Air traffic over northern Germany is returning to normal after being disrupted by volcanic ash from Iceland.
Planes have resumed taking off from and landing at Berlin’s airport, Hamburg and Bremen after being closed this morning, which resulted in the cancellation of about 700 flights.
The German authorities closed Bremen and Hamburg airports in the early hours of Wednesday. Traffic at Berlin’s airports was halted at about 1100 (0900 GMT).
There are no flight restrictions elsewhere in Europe, Eurocontrol said.
Earlier, German Transport Minister Peter Ramsauer told public television ARD: “Security is the top priority but we can say that the situation will get better later today.”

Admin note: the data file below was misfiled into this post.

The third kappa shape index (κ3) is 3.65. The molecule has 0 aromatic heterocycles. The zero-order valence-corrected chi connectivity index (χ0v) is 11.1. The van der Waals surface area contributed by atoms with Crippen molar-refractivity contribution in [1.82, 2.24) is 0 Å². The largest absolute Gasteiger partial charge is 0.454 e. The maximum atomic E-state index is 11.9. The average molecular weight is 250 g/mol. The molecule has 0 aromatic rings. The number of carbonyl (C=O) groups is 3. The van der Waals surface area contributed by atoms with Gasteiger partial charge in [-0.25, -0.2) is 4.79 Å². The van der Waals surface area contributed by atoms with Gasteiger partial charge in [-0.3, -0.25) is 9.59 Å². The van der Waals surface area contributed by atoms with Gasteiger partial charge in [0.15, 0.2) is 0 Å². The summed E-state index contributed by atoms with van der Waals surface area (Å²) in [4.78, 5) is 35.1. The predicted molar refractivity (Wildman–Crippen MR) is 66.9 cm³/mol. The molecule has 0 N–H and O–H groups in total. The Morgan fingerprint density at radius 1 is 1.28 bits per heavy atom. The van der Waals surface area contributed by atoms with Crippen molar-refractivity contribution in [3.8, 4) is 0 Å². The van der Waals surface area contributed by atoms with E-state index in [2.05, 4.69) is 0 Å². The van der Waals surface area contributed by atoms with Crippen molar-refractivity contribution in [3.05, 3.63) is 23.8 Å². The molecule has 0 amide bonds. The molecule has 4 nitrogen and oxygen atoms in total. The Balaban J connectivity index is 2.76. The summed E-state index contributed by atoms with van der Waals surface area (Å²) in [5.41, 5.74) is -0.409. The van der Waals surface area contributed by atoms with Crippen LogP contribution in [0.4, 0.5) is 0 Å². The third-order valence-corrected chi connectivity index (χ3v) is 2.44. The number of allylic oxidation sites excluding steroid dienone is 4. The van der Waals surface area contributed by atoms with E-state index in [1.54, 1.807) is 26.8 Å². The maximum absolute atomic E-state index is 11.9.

The head of the country’s airport organisation said Europe-wide rules were needed, as Germany currently imposes tougher restrictions.
Air traffic in Norway, Denmark and the UK was disrupted on Tuesday, with about 500 cancellations. Scotland, Northern Ireland and northern England were hardest hit.
The volcano began erupting last Saturday, sending clouds of ash high into the air. The ash particles from Grimsvotn are larger than those from Eyjafjallajokull, and so fall to the ground more quickly. Therefore less disruption is expected.
European Union transport commissioner Siim Kallas said: “We do not at this stage anticipate widespread airspace closure and prolonged disruption like we saw last year.”
The Met Office said however that if Grimsvotn volcano continued to erupt at “current variables”, much of the country could be affected by ash on Friday, with flights being potentially disrupted.
A forecaster at Iceland’s meteorological service said Grimsvotn was producing less ash on Tuesday and the plume had decreased in height to about 5,000m.